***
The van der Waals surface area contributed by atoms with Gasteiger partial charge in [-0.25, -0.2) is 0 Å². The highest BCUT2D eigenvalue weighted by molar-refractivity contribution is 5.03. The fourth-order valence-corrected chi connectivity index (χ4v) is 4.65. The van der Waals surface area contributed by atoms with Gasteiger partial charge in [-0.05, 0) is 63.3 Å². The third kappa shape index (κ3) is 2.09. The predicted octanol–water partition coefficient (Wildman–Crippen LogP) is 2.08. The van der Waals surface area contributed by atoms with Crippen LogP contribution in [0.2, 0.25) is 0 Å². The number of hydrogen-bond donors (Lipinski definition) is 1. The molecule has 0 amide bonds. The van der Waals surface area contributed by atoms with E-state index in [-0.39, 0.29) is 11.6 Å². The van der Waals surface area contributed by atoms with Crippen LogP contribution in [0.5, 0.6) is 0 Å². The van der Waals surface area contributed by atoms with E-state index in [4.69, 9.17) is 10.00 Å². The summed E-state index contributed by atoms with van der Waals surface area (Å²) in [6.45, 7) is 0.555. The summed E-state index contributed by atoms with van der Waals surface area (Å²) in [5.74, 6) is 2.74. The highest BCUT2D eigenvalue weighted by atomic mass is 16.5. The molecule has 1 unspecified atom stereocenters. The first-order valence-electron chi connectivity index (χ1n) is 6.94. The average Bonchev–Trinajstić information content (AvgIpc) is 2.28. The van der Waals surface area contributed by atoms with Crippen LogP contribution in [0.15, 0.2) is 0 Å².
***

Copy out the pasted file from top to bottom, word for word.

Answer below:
The van der Waals surface area contributed by atoms with Gasteiger partial charge in [-0.25, -0.2) is 0 Å². The highest BCUT2D eigenvalue weighted by molar-refractivity contribution is 5.03. The fourth-order valence-corrected chi connectivity index (χ4v) is 4.65. The van der Waals surface area contributed by atoms with Gasteiger partial charge in [-0.05, 0) is 63.3 Å². The third kappa shape index (κ3) is 2.09. The predicted octanol–water partition coefficient (Wildman–Crippen LogP) is 2.08. The van der Waals surface area contributed by atoms with Crippen LogP contribution in [0.2, 0.25) is 0 Å². The number of hydrogen-bond donors (Lipinski definition) is 1. The molecule has 0 amide bonds. The van der Waals surface area contributed by atoms with E-state index in [-0.39, 0.29) is 11.6 Å². The van der Waals surface area contributed by atoms with Crippen LogP contribution in [0.5, 0.6) is 0 Å². The van der Waals surface area contributed by atoms with E-state index in [4.69, 9.17) is 10.00 Å². The summed E-state index contributed by atoms with van der Waals surface area (Å²) in [6.45, 7) is 0.555. The summed E-state index contributed by atoms with van der Waals surface area (Å²) in [5.74, 6) is 2.74. The highest BCUT2D eigenvalue weighted by atomic mass is 16.5. The molecule has 1 unspecified atom stereocenters. The first-order valence-electron chi connectivity index (χ1n) is 6.94. The average Bonchev–Trinajstić information content (AvgIpc) is 2.28. The van der Waals surface area contributed by atoms with Crippen LogP contribution in [0.15, 0.2) is 0 Å².